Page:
Date: Thursday, 25 April 2019
Dr Abiy Ahmed, Ethiopia’s reforming Prime Minister, has stimulated outlandish optimism for Ethiopia’s future. However, the country is beset with ethnic tension, economic challenges and institutional corruption. The young PM hopes to bring lasting stability and democracy through social change, relaxing state control and encouraged political opposition. Is that enough?
For years, protesters have called for an end to human rights abuses involving government sanctioned murders, false incarcerations, torture and suppression of political opposition, in Ethiopia. The outcry reached a head in April 2018, with the resignation of the then Prime Minister, Hailemariam Desalegn, and election subsequent Abiy’s. Thus marking the first Ethiopian head of state chosen in response to popular pressure. Since then Ahmed has been widely praised for his sweeping reforms aimed at ending political repression.
The new PM’s approach to leadership is informal, frank and humble in character. Hailemariam Desalegn, Abiy’s predecessor, did not share these qualities. Amnesty International marks the ex PM’s rule to be smeared with smothered freedom of expression, incarceration of thousands as ‘political prisoners’, institutionalised torture and fake trials.
Two months after assuming power in April 2018, Abiy lifted the state of emergency imposed by Desalegn’s government to counter unrest. Moreover, Several senior prison officials, including the director of the federal prison administration, were sacked after reports of abuse. The head of the security service and the army’s chief of staff were also both replaced soon after Abiy spoke out against abuses of the armed forces.
The main factor of Abiy’s reforms is the encouragement of democratic processes. The PM has released thousands of political prisoners, made up of journalists, activists and opponents to the ruling Ethiopian People’s Revolutionary Democratic Front (EPDRF) party. Further, three major opposition parties have been removed from the government’s list of ‘terrorist’ groups.
Within Ethiopia’s masculine and patriarchal society, the female opportunity for self advancement can be rare. Women currently make up 47.32% (and growing) of the workforce, despite this on average women still receive a lower annual salary. Females are significantly behind in education, with only 17% being literate compared to 42% of men. Early marriage/pregnancy and gender based violence often greatly hinders educational progression. Furthermore, women have less access to credit and finite market access.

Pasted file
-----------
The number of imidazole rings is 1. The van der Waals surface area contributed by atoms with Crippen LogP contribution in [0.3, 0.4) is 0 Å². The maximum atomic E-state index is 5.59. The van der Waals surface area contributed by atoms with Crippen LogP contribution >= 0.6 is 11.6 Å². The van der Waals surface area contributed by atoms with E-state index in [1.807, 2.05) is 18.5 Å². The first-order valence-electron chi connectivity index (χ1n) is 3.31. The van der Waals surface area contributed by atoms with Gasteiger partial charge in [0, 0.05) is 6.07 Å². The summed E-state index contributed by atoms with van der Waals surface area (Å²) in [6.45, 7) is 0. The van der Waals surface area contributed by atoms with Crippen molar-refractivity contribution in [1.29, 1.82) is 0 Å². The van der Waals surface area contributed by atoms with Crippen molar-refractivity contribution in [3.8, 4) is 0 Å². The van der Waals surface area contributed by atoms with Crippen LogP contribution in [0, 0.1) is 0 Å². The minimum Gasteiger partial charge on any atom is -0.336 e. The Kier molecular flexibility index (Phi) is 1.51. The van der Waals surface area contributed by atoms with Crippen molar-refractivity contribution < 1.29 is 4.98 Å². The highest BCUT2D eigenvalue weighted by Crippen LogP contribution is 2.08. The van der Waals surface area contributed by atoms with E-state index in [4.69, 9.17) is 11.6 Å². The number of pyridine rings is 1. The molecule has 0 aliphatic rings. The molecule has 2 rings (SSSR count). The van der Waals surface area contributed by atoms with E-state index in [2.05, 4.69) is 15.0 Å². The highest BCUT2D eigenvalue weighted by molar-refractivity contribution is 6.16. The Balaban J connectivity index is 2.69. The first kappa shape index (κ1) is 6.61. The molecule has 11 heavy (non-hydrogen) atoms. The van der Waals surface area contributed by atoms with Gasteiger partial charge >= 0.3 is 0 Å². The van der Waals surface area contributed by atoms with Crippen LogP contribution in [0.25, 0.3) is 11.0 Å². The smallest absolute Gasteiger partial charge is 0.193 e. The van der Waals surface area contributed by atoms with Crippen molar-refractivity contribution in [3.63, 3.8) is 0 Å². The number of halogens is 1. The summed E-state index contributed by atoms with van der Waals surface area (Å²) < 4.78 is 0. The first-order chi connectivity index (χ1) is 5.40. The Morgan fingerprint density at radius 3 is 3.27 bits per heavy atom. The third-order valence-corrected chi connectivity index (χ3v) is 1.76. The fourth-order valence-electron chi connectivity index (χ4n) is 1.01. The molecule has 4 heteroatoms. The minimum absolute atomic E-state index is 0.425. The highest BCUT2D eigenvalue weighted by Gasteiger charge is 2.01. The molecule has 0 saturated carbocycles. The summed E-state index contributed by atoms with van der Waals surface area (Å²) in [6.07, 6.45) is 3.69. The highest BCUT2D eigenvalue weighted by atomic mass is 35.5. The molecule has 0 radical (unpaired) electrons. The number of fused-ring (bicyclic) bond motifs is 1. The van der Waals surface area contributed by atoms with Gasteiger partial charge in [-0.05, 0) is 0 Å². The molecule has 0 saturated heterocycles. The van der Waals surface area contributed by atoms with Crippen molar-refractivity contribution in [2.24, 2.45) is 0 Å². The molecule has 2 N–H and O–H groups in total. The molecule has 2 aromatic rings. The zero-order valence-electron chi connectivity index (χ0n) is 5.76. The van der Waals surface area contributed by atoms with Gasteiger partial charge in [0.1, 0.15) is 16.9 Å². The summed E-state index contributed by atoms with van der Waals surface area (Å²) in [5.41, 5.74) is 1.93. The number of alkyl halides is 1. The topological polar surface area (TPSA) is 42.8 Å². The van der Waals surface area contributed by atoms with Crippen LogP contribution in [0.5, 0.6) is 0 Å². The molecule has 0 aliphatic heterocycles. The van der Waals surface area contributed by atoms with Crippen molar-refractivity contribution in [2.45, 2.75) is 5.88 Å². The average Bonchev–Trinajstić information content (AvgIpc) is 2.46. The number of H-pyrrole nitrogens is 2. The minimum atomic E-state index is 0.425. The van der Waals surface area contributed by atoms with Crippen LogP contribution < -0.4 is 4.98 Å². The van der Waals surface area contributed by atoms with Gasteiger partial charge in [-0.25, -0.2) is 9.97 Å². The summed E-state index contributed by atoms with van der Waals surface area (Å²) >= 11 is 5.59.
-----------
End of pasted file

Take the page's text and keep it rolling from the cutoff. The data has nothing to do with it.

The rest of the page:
However, Abiy claims he wants to change this. 50% of cabinet posts have been filled with female ministers on Abiy’s recommendation. The PM has also nominated (which parliament accepted) female parliamentarians to fill the President and Head of Supreme Court posts. The latter of whom is Meaza Ashenafi, founder of the Ethiopian Women Lawyers Association and has fought for women’s rights in Ethiopia, notably against child marriages. Abiy has even recalled Birtukan Mideska, a dissident leader, from exile in the US to run Ethiopia’s Electoral Commission.
According to Abiy, the appointments were meant to dispel the belief that “women can’t lead”. Though the symbolic importance of such appointments is significant, they reflect a sincerity in Abiy’s desire for change. Positioning women such as Ashenafi in powerful judicial positions will greatly increase Ethiopia’s chances of gender equality in the future. However, it would be naive to believe that gender inequality, as entrenched in Ethiopian society as it is, will go away overnight.
Last Summer, Abiy met with Eritrea’s long running President to end the decades long border conflict. The two nations have also made plans for closer economic relations, particularly around developing cooperation around Eritrea’s Red Sea ports.
In February, Telecoms firm Ethio Telecom became the first of four major state owned corporations to be privatised. This action, designed to stimulate economic growth, marks a softening stance of the EPRDF. They have historically had deep involvement in Ethiopia’s economy. Further privatisation is planned across the telecommunications, aviation and banking spheres.
The move surprised many, as Abiy had previously indicated that the government would continue to play a major role in telecoms, banking and infrastructure. This sudden turn around points to Ethiopia’s dire need for foreign investment. Indeed, despite Ethiopia being Africa’s fastest growing economy, it still has a long way down with a position of 159 out of 190 on the World Bank’s Ease of Doing Business Index.